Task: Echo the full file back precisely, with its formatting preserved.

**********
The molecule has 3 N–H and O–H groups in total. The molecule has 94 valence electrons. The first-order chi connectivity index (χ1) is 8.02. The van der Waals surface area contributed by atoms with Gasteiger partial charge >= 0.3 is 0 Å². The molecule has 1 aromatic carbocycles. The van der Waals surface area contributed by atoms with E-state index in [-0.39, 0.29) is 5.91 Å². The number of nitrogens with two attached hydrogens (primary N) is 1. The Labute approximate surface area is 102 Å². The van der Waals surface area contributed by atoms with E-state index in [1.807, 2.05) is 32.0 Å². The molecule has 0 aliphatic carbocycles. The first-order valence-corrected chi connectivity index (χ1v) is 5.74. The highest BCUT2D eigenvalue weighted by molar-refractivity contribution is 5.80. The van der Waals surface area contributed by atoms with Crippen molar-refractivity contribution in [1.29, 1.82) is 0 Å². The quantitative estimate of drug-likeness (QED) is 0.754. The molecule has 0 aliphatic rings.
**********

The molecule has 3 N–H and O–H groups in total. The molecule has 94 valence electrons. The first-order chi connectivity index (χ1) is 8.02. The van der Waals surface area contributed by atoms with Gasteiger partial charge >= 0.3 is 0 Å². The molecule has 1 aromatic carbocycles. The van der Waals surface area contributed by atoms with E-state index in [-0.39, 0.29) is 5.91 Å². The number of nitrogens with two attached hydrogens (primary N) is 1. The Labute approximate surface area is 102 Å². The van der Waals surface area contributed by atoms with E-state index in [1.807, 2.05) is 32.0 Å². The molecule has 0 aliphatic carbocycles. The first-order valence-corrected chi connectivity index (χ1v) is 5.74. The highest BCUT2D eigenvalue weighted by molar-refractivity contribution is 5.80. The van der Waals surface area contributed by atoms with Crippen molar-refractivity contribution in [1.29, 1.82) is 0 Å². The quantitative estimate of drug-likeness (QED) is 0.754. The molecule has 0 aliphatic rings.